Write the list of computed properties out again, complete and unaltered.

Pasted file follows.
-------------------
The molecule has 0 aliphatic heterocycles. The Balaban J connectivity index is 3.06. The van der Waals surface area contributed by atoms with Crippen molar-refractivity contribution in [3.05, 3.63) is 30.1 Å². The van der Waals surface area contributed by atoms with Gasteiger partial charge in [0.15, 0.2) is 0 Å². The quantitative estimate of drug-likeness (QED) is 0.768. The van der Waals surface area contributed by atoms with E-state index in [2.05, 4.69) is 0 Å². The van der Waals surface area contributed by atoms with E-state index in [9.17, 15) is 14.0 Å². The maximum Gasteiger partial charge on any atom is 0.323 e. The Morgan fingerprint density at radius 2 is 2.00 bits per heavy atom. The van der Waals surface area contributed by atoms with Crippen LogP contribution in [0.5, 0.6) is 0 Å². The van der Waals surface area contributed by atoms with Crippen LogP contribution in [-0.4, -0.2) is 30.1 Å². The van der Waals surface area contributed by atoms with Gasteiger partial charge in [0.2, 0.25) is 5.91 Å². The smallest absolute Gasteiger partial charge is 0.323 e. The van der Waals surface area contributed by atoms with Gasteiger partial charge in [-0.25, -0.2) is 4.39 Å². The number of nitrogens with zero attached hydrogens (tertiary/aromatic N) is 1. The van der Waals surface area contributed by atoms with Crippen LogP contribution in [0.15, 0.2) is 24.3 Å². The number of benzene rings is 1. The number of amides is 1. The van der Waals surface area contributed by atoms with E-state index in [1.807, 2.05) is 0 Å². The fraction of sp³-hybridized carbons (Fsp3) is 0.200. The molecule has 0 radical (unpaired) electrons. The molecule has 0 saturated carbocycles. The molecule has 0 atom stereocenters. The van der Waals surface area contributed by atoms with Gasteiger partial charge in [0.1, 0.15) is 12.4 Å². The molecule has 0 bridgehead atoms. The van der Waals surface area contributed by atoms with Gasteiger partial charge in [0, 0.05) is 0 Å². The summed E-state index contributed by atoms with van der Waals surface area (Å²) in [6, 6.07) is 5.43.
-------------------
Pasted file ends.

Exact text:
The molecule has 0 aliphatic heterocycles. The Balaban J connectivity index is 3.06. The van der Waals surface area contributed by atoms with Crippen molar-refractivity contribution in [3.05, 3.63) is 30.1 Å². The van der Waals surface area contributed by atoms with Gasteiger partial charge in [0.15, 0.2) is 0 Å². The quantitative estimate of drug-likeness (QED) is 0.768. The van der Waals surface area contributed by atoms with E-state index in [2.05, 4.69) is 0 Å². The van der Waals surface area contributed by atoms with E-state index in [9.17, 15) is 14.0 Å². The maximum Gasteiger partial charge on any atom is 0.323 e. The Morgan fingerprint density at radius 2 is 2.00 bits per heavy atom. The van der Waals surface area contributed by atoms with Crippen LogP contribution in [0.5, 0.6) is 0 Å². The van der Waals surface area contributed by atoms with Crippen LogP contribution in [-0.4, -0.2) is 30.1 Å². The van der Waals surface area contributed by atoms with Gasteiger partial charge in [0.2, 0.25) is 5.91 Å². The smallest absolute Gasteiger partial charge is 0.323 e. The van der Waals surface area contributed by atoms with Gasteiger partial charge in [-0.25, -0.2) is 4.39 Å². The number of nitrogens with zero attached hydrogens (tertiary/aromatic N) is 1. The van der Waals surface area contributed by atoms with Crippen LogP contribution in [0.15, 0.2) is 24.3 Å². The number of benzene rings is 1. The number of amides is 1. The van der Waals surface area contributed by atoms with E-state index in [1.807, 2.05) is 0 Å². The fraction of sp³-hybridized carbons (Fsp3) is 0.200. The molecule has 0 radical (unpaired) electrons. The molecule has 0 saturated carbocycles. The molecule has 0 atom stereocenters. The van der Waals surface area contributed by atoms with Gasteiger partial charge in [0.1, 0.15) is 12.4 Å². The molecule has 0 bridgehead atoms. The van der Waals surface area contributed by atoms with Gasteiger partial charge in [0, 0.05) is 0 Å². The summed E-state index contributed by atoms with van der Waals surface area (Å²) in [6, 6.07) is 5.43.